It is helpful to ask for confirmation of any significant delete operation. I learnt after a while to add a 'Do not notify me of this again' tick box to the 'Are you sure?' popup. The corresponding strategy on insertion is to ask the user if they wish to save the current state of the dataset.
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IanLambley



Joined: 17 Dec 2006
Posts: 465
Location: Sunderland

PostPosted: Thu Apr 07, 2016 12:15 pm    Post subject: Reply with quote

John and Eddie,
Yes this is usually more difficult that the program itself. I have a few programs which when on save the file renames the previous file by modifying the extension and using the rename function available in FTN95. I go back only 10 saves. My normal files have the extension ".fbi" and I rename the previous .fbi to .fb1, and the previous .fb1 to .fb2.
I only go back 10 steps because my mind is stuck in a three character extension time warp.

I've used a similar technique when entering a dialogue box where I save the entire data file with some arbitrary file extension and re-read it if the user hits the "Cancel" button. I could have extended it to the multiple save and used the undo function. Redo would be similar an maintain a pointer to the current file so one can move in either direction. Of course files that were created after the undo step you have returned to need to be deleted if a new edit is performed.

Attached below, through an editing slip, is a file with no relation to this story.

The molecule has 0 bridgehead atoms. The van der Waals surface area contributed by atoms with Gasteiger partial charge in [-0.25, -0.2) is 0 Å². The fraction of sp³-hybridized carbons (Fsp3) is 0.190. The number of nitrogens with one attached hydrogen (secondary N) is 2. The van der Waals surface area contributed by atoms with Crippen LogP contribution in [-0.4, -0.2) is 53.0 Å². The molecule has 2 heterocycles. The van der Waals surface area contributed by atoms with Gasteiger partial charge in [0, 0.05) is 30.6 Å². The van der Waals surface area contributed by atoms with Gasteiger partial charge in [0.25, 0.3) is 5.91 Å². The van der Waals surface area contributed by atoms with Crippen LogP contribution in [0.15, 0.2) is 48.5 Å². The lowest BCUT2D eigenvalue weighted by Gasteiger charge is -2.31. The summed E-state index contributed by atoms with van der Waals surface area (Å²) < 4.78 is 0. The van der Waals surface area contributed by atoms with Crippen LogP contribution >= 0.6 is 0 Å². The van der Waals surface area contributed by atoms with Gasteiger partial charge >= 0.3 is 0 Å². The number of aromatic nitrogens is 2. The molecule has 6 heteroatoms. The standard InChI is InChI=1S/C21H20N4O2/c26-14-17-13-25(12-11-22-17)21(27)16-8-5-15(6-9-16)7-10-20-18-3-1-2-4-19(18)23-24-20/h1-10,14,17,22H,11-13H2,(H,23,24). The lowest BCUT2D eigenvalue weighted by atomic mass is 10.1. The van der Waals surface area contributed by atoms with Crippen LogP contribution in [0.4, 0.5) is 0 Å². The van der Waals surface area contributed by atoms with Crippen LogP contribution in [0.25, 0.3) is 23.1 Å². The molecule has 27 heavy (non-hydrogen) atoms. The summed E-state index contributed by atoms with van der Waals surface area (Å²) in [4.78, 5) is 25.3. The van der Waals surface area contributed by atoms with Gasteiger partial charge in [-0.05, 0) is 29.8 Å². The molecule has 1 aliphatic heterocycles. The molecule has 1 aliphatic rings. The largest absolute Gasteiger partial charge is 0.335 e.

If the data files are large, then you might consider only storing the section you are modifying.

In days gone by when commands were typed, I simply recorded these to a journal file for replaying after the inevitable crash, but these files had to be opened and closed as each item was output as if the program crashed, they could be lost as well. These were text files so you could simply edit out the last command that had caused the crash.
Regards
Ian
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LitusSaxonicum



Joined: 23 Aug 2005
Posts: 1586
Location: Yateley, Hants, UK

PostPosted: Sat Apr 09, 2016 11:15 pm    Post subject: Reply with quote

Ian,

Writing a file and immediately re-reading it is much faster that one would think, because it stays in the disk cache unless there is a heck of a lot of other stuff going on.

You may well be stuck with 10 digits, but then there's a whole alphabet and a bunch of other characters you could use ...

Eddie
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IanLambley



Joined: 17 Dec 2006
Posts: 465
Location: Sunderland

PostPosted: Mon Apr 11, 2016 12:13 pm    Post subject: Reply with quote

Eddie,
Thanks. I may move out of the time warp at some stage and move to four character file extensions, but the current file plus 9 backups- is enough for now.
For the program which I used as an example, it can currently run up to 1000 loadcases and I use .000 to .999 as the file extensions for each case.

Regards
Ian
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IanLambley



Joined: 17 Dec 2006
Posts: 465
Location: Sunderland

PostPosted: Mon Apr 11, 2016 12:14 pm    Post subject: Reply with quote

Eddie,
Thanks. I may move out of the time warp at some stage and move to four character file extensions, but the current file plus 9 backups- is enough for now.
For the program which I used as an example, it can currently run up to 1000 loadcases and I use .000 to .999 as the file extensions for each case.

Regards
Ian